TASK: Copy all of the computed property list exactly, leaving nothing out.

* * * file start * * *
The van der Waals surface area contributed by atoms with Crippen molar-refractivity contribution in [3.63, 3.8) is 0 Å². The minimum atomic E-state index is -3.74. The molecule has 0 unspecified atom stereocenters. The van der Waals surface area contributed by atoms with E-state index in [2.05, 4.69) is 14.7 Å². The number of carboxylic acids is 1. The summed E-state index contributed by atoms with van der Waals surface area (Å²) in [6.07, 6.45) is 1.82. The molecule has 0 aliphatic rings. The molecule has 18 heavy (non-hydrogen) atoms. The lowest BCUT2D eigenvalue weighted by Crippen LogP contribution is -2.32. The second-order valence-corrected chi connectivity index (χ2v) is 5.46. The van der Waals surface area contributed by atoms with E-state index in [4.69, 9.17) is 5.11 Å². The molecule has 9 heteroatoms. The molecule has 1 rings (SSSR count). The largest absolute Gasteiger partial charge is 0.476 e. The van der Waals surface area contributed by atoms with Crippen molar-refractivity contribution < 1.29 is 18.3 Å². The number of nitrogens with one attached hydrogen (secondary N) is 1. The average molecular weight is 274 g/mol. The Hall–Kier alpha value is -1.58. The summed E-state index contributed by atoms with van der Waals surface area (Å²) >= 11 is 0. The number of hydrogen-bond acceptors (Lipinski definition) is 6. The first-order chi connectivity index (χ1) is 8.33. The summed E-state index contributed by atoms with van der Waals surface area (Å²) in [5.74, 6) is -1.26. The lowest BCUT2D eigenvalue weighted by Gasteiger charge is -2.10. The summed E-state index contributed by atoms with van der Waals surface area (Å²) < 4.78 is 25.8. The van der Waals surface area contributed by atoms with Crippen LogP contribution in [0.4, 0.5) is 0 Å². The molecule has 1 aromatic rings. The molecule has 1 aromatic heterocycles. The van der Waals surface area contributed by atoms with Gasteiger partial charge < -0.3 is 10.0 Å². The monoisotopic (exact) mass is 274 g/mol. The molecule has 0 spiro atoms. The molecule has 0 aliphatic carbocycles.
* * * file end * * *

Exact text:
The van der Waals surface area contributed by atoms with Crippen molar-refractivity contribution in [3.63, 3.8) is 0 Å². The minimum atomic E-state index is -3.74. The molecule has 0 unspecified atom stereocenters. The van der Waals surface area contributed by atoms with E-state index in [2.05, 4.69) is 14.7 Å². The number of carboxylic acids is 1. The summed E-state index contributed by atoms with van der Waals surface area (Å²) in [6.07, 6.45) is 1.82. The molecule has 0 aliphatic rings. The molecule has 18 heavy (non-hydrogen) atoms. The lowest BCUT2D eigenvalue weighted by Crippen LogP contribution is -2.32. The second-order valence-corrected chi connectivity index (χ2v) is 5.46. The van der Waals surface area contributed by atoms with E-state index in [4.69, 9.17) is 5.11 Å². The molecule has 9 heteroatoms. The molecule has 1 rings (SSSR count). The largest absolute Gasteiger partial charge is 0.476 e. The van der Waals surface area contributed by atoms with Crippen molar-refractivity contribution < 1.29 is 18.3 Å². The number of nitrogens with one attached hydrogen (secondary N) is 1. The average molecular weight is 274 g/mol. The Hall–Kier alpha value is -1.58. The summed E-state index contributed by atoms with van der Waals surface area (Å²) >= 11 is 0. The number of hydrogen-bond acceptors (Lipinski definition) is 6. The first-order chi connectivity index (χ1) is 8.33. The summed E-state index contributed by atoms with van der Waals surface area (Å²) in [5.74, 6) is -1.26. The lowest BCUT2D eigenvalue weighted by Gasteiger charge is -2.10. The summed E-state index contributed by atoms with van der Waals surface area (Å²) < 4.78 is 25.8. The van der Waals surface area contributed by atoms with Crippen LogP contribution in [0.4, 0.5) is 0 Å². The molecule has 1 aromatic rings. The molecule has 1 aromatic heterocycles. The van der Waals surface area contributed by atoms with Gasteiger partial charge < -0.3 is 10.0 Å². The monoisotopic (exact) mass is 274 g/mol. The molecule has 0 spiro atoms. The molecule has 0 aliphatic carbocycles.